Natural IBS Treatments – A Low FODMAP Diet Versus Yoga, Which is Better?

IBS Treatment

Which is better for IBS, yoga or a low FODMAP diet? A recent trial has found they both yield similar improvements for those with IBS. Let’s discuss how you can most efficiently use this information to improve your gut health.


Dr. Michael Ruscio, DC:  Hi, this is Dr. Ruscio. Let’s discuss natural treatments for IBS, irritable bowel syndrome. Most namely, a low FODMAP diet, and how that compares to yoga.

A study was recently published that examined this question and I’ll put the abstract up here on the screen, entitled “Randomized Clinical Trial: Yoga versus a Low-FODMAP Diet in Patient’s with Irritable Bowel Syndrome.”

[Continue reading below]

Dr. R’s Fast Facts Summary

Randomized Clinical Trial: Yoga vs a low-FODMAP diet in patients with irritable bowel syndrome

  • 49 patients with IBS performed a trial on either yoga or a low FODMAP diet, for 12 weeks

Results:

  • Both groups saw similar improvements in their symptoms

Conclusion:

  • Patients with irritable bowel syndrome might benefit from yoga and a low-FODMAP diet, as both groups showed a reduction in gastrointestinal symptoms.

Dr. R’s notes:

  • Start with diet and lifestyle basics: exercise, sleep, stress management, time in nature, reduce processed food …
  • If this does not lead to desired result, consider additional gut therapies… it’s not either / or
  • I detail this process in the book  Healthy Gut, Healthy You

For more check out Healthy Gut, Healthy You for a really comprehensive map of how to navigate all these therapies.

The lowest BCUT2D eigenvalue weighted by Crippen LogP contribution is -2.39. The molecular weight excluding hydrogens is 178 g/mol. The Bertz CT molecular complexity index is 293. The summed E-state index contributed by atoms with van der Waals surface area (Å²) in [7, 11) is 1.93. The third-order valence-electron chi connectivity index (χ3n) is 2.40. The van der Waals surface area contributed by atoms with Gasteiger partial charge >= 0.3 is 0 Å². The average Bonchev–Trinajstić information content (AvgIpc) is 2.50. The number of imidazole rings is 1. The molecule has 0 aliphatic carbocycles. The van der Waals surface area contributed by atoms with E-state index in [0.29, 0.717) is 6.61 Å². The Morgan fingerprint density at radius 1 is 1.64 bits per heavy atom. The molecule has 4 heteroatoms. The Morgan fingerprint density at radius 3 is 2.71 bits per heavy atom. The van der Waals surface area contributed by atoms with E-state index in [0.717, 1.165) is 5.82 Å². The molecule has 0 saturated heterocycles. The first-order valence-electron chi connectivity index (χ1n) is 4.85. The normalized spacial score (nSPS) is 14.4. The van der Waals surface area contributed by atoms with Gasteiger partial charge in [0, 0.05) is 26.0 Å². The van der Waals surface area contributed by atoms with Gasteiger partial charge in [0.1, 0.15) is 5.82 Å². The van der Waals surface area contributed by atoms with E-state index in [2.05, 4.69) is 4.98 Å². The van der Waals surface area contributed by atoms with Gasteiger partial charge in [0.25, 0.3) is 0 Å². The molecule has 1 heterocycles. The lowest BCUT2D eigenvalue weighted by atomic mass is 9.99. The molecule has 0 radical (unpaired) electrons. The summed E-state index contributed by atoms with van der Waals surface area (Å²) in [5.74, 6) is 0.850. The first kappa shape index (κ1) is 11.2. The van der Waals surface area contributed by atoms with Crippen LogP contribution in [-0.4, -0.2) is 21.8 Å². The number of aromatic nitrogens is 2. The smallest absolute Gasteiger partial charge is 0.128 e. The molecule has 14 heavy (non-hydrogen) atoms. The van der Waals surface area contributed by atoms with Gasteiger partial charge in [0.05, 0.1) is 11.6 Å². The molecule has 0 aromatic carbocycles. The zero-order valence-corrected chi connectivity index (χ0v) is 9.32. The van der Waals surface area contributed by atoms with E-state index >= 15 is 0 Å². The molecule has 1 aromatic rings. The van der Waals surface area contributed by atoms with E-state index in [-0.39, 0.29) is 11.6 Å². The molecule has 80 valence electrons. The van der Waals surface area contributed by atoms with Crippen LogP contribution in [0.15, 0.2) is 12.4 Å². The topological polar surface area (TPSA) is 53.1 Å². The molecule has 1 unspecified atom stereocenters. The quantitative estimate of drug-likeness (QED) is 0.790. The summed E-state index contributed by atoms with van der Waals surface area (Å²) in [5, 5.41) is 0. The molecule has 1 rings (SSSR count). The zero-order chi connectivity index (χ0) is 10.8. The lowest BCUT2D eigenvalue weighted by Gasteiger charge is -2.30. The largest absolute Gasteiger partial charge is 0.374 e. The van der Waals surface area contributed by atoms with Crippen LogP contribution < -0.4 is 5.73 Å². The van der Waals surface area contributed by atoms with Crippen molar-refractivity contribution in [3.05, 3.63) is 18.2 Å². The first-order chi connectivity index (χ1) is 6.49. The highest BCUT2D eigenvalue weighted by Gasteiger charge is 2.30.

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DrMR:IBS Study Now, the setup for this study was such where 49 patients with IBS either went on a low-FODMAP diet, or started performing yoga for 12 weeks. Both groups were monitored with a validated IBS symptom severity questionnaire. What did they find? The results found that both groups saw a notable significant and similar improvement in their IBS. Which is great. And the researchers concluded, “Patients with irritable bowel syndrome might benefit from yoga and a low-FODMAP diet, as both groups showed a reduction in gastrointestinal symptoms.”

So this is great news. It’s also important to mention that it doesn’t have to be one or the other. In fact, I think the best starting point would be to undergo the first step in the therapeutic process of trying to improve one’s gut health, including the symptoms of IBS, of a holistic dietary and lifestyle program.

Now, this might involve yoga or any type of exercise: time in nature, relaxation, a low-FODMAP diet, or other similar diets that have been shown to be healthy for one’s gut. And that can really be the foundation of a gut healing and hopefully IBS quelling plan.

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Now, the next step could then be to escalate to other therapies that can be helpful. Like herbal medicines, or probiotic therapy, or other dietary tweaks. And this is exactly the process that I outline in Healthy Gut, Healthy You. We start with a foundation of dietary and lifestyle factors. Again, including, as one option for a diet, a low-FODMAP diet, exercise, time in nature, relaxation, time with friends. And then, if that doesn’t lead to optimum resolution, we escalate therapies that are more gut specific from there.